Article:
“A good surgeon also has to have compassion and humanity, and not be someone who is arrogant and difficult to deal with.” – Dr. Thomas J. Russel (former Executive Director of the American College of Surgeons, New York Times interview)
“Like a Surgeon” – Weird Al Yankovic
I hear the comments frequently; in fact, I hear them all the time. At work I hear them from staff, from patients — even from non-surgical colleagues. I hear them away from work, when meeting new people who find out that I am a physician and a surgeon. I think many women surgeons hear the same:
“You’re not like a surgeon. You’re not like other surgeons.”
The comments tend to run along the same lines. You don’t look like a surgeon. You don’t act like a surgeon. You’re too nice, too caring, too compassionate, too thoughtful, too communicative (sometimes, too pretty). Most of the time, the comments are offered as compliments. They are proffered in a context attempting to make me feel welcomed and appreciated.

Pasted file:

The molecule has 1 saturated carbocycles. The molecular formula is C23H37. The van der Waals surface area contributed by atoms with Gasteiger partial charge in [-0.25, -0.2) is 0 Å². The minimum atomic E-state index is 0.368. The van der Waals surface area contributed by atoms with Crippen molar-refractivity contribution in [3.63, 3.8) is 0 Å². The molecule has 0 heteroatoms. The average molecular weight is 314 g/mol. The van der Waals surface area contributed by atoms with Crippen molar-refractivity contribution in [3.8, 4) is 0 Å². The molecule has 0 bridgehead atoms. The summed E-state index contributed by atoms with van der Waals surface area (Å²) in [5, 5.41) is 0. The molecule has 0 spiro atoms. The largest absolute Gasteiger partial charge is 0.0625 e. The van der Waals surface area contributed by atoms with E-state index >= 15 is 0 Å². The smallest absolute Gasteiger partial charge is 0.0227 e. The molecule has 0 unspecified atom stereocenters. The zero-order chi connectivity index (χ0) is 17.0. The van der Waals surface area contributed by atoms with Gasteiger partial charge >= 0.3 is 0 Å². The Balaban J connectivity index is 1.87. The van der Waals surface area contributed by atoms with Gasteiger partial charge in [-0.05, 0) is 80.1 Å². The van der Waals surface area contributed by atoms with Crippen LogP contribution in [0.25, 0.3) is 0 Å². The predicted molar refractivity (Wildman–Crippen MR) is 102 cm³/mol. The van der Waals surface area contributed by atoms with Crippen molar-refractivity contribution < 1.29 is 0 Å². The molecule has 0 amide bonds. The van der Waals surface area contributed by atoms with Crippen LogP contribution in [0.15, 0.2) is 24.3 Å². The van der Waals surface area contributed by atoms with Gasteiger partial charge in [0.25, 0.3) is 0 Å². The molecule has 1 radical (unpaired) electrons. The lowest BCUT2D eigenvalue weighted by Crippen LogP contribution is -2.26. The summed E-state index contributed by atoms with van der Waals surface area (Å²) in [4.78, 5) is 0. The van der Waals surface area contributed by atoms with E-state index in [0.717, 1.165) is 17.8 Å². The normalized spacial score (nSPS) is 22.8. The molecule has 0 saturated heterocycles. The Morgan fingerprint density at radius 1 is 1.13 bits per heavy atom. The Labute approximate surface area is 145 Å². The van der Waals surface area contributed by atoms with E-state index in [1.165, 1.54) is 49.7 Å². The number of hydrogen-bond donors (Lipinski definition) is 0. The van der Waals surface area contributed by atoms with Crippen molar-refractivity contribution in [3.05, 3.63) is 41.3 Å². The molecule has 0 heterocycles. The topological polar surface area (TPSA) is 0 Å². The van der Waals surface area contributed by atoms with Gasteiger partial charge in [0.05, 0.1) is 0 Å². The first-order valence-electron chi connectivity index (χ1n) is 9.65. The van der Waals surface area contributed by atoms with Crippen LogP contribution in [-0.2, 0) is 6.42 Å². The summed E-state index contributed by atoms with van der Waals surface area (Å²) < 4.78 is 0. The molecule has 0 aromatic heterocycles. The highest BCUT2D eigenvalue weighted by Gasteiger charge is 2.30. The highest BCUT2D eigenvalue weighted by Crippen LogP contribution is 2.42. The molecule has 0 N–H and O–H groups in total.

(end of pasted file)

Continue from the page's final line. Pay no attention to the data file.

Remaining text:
I understand these comments are meant as compliments, but what do they say about surgeons? And even more specifically, about women who are surgeons?
We all have stereotypes. They are a shortcut we all use to help us understand the people and world around us, especially the unfamiliar. But the unfamiliar becomes familiar, and people and groups evolve and change. Stereotypes are mired in ignorance and misinformation, and they help us to resist that change. At that point they do not serve any purpose, and in fact, harm rather than help.
These comments and compliments speak to the stereotypes of who we think our doctors are, what surgeons are like, speaking volumes about the image of surgeons. It is an image as unfair to men as it is to women. Continue reading